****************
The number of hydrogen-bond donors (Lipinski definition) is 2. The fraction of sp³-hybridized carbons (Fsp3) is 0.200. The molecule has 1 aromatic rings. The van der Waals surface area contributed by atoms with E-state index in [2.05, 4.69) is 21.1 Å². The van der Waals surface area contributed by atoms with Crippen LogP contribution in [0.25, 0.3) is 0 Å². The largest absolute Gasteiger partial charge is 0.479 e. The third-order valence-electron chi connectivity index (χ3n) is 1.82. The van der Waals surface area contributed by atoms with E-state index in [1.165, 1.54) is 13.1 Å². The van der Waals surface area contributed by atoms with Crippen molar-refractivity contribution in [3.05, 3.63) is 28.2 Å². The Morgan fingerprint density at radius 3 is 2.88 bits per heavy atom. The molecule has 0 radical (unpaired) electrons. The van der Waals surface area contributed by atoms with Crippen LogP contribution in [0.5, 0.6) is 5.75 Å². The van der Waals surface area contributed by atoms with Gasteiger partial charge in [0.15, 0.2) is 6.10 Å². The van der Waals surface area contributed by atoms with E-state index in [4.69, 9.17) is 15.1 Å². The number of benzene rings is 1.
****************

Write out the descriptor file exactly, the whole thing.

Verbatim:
The number of hydrogen-bond donors (Lipinski definition) is 2. The fraction of sp³-hybridized carbons (Fsp3) is 0.200. The molecule has 1 aromatic rings. The van der Waals surface area contributed by atoms with E-state index in [2.05, 4.69) is 21.1 Å². The van der Waals surface area contributed by atoms with Crippen LogP contribution in [0.25, 0.3) is 0 Å². The largest absolute Gasteiger partial charge is 0.479 e. The third-order valence-electron chi connectivity index (χ3n) is 1.82. The van der Waals surface area contributed by atoms with E-state index in [1.165, 1.54) is 13.1 Å². The van der Waals surface area contributed by atoms with Crippen molar-refractivity contribution in [3.05, 3.63) is 28.2 Å². The Morgan fingerprint density at radius 3 is 2.88 bits per heavy atom. The molecule has 0 radical (unpaired) electrons. The van der Waals surface area contributed by atoms with Crippen LogP contribution in [0.5, 0.6) is 5.75 Å². The van der Waals surface area contributed by atoms with Gasteiger partial charge in [0.15, 0.2) is 6.10 Å². The van der Waals surface area contributed by atoms with E-state index in [4.69, 9.17) is 15.1 Å². The number of benzene rings is 1.